Traveling poem

Migration

I drove across the United States
with my dog in the backseat
sometimes putting his nose
out the window I rolled down
so he could smell the intricacies
of each landscape we passed
like a customer wafting perfume cards
in some ephemeral beauty salon.

Here is a highway covered with soot
and tire-blackened snow along its edges.
Here is a cleft shorn and blasted
through this mountain to make way for our
future ambivalence to its rocky cliffs
and its hanging curtains of fanged and frozen teeth.
Here is a desolate moonscape
of flat tilled earth stretched to every horizon
broken only by the gray boards
of a dilapidated barn storing god-knows-what
in the middle of so much nothing.

Everywhere electrical wires
spanning pole to crooked pole
linking years upon years
of forgotten voices and tragedies yet to be,
linking travelers like pushpins
in a map of destinations connected with strings.
This road once used by serial killers
and hitchhikers and preachers and pioneers.
This road once used by carnivals of nomads
by the broken and the hopeful
by the faithful and the damned.
This road littered with beer cans
and dead dogs and empty shopping bags.

Once we passed a dump truck
hoisting up a deer carcass
with a pulley and steel cables,
its bed already full of twisted and rotting bodies,
brown and white fur matted with splotches
of that bright red liquid life
we all take for granted
for staying
trapped beneath our skin.

Bitterness FTW

Bitterness Poetica

I’m no poet, just a petulant child
with a pad and a pen
and a Macbook Pro, where every keystroke
is the embodiment of a scream
caught in a wind I somehow find myself in
like a loose cilantro leaf
stuck to the tooth of some beautiful woman
who only desires to bite my cheek
until it bleeds.

Oh, how I wish Danez Smith
would punch me in the face.
Then, it would be self-defense
when I make him eat his words
like glass shards
from a vodka bottle
tossed into the street
for the careless feet of dogs.

Fuck this community of clones
and would-be has-been’s
using the bullied and broken
piles of formerly closeted bones
for their soapbox sophistry
and self-righteous posturing
of career highlight reels gone wrong.

I wonder, have you even seen the mountains?
Have you seen the way moss ignores
the northern side of any stone
wetted enough with rain?
Have you seen the moon skewer itself
like a fish hook through the clouds
spilling its light over the tops of trees
like ivory clad chaos,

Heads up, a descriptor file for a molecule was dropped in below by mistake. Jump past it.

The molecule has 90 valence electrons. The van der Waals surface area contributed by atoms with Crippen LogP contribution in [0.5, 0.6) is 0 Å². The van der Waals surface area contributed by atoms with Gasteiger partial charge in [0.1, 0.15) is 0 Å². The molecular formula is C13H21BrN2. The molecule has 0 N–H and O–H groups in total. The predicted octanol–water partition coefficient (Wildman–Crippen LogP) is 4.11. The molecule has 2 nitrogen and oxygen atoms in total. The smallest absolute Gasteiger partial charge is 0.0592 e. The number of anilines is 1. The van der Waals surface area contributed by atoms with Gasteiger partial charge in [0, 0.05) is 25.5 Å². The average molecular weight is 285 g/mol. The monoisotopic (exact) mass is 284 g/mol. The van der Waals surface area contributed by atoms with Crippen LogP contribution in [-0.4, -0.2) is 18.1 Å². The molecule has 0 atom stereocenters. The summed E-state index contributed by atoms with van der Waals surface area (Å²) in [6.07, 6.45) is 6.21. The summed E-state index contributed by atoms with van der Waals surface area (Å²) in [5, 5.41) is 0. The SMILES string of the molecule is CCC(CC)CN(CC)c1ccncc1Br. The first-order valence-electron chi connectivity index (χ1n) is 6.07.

meant to drive the heart
through every guardrail of madness?
Maybe just stop and look around
at how everything dies
the same meaningless way
amid so much beauty.

Commute

If I believe my own voice

to be the voice of the poem,

I lose credibility, lose my integrity,

lose my attachment to the basket

of that hot air balloon we call wonder,

beginning to listen to my thoughts

instead of opening myself

to the vistas and visuals

of a disappearing world.


Notice how no one auto-tunes the birds

as they migrate overhead,

as they shout out their triangulations

and ping pong echoes

guiding themselves wherever instinct wills

beyond those seemingly vacant hills

long reduced to matte paintings and background noise

accompanying mindless drives

to and from the nowhere we call our lives.


Notice the absence of photoshop blurring tools

to smooth imperfect canyons,

make the multi-creviced mountains

into blot-gray slumbering seals with dolphin skin,

just more scrolling reflections against windows

and windshields where the heart is a distraction,

and the sunset is a blindness

to be shielded against for better commutes.


Next to the road is a river,

next to the river is a forest,

next to the forest is another forest,

and beyond that, the snow-capped peak

that seems to breathe smoke

into the treetops,

pine needles filtering light

like kaleidoscopes for squirrels,

where the sound softens to footsteps on sand,

and the air begs to be held

just a bit longer in the lungs. 

On Charles Manson’s death

When it is wrong to mourn the dead
~after Charles Manson’s death

Even forgiveness has its limits,
ask the mothers, ask the fathers,
ask the brothers and sisters
of the dead, the voices stilled
in the throats of the young,
the beautiful faces laid to rest
before their smiles drew lines
around happy mouths.

Tonight, there are monsters
crawling into heaven
with knives between their teeth.
There are madmen convincing angels
to carve X’s into their flesh.
There are wild-eyed demagogues
telling children they worship false gods,
and to burn is to live free
like vibrating cells exposed
to catalytic chemicals.

What is a cult, except the pinnacle of belief?
To smell the blood-soaked carpet
and feel unafraid of ghosts
though those ghosts carry chains
linked to the rusty cage of rage?
This martyrdom is not self-aware.
It’s a false flag, an insect
made tyrant, made giant
under the magnified lens
of historical inaccuracy.

I do not take joy or pleasure
from the texture of soot and ash
rubbed between the fingers
of an ambivalent universe,
just more smoke in my eyes
as these senseless candles scorch
and smolder their wicks,
leaving only that fragrant filament
of death, and a black cloud
billowing like a distant forest fire
waiting for the wind to bring it closer,
close enough to feel the heat
of that hungry thing that waits
for all of us in time.

Poem for mass shootings 

Copy and Paste Condolences

by Jay Sizemore


The residents of ______________ need our love,

in this time of unavoidable tragedy,

if only the sky would open itself

like a great swan unfurling its wings

to swaddle the grieving

and protect them from the rain,

the thunder and storm of their own

unburdened sobs.


We send our thoughts and prayers to them,

the buoys bobbing, lonesome and jettisoned

in the rough waves of this tiresome wake.

Let them be calmed by the notion

that loneliness is an illusion

in the absence of concern,

while our hearts carry their hearts

like hot air balloons gathering stones

in tethered baskets

until too heavy to float.


These stones are hardened eggs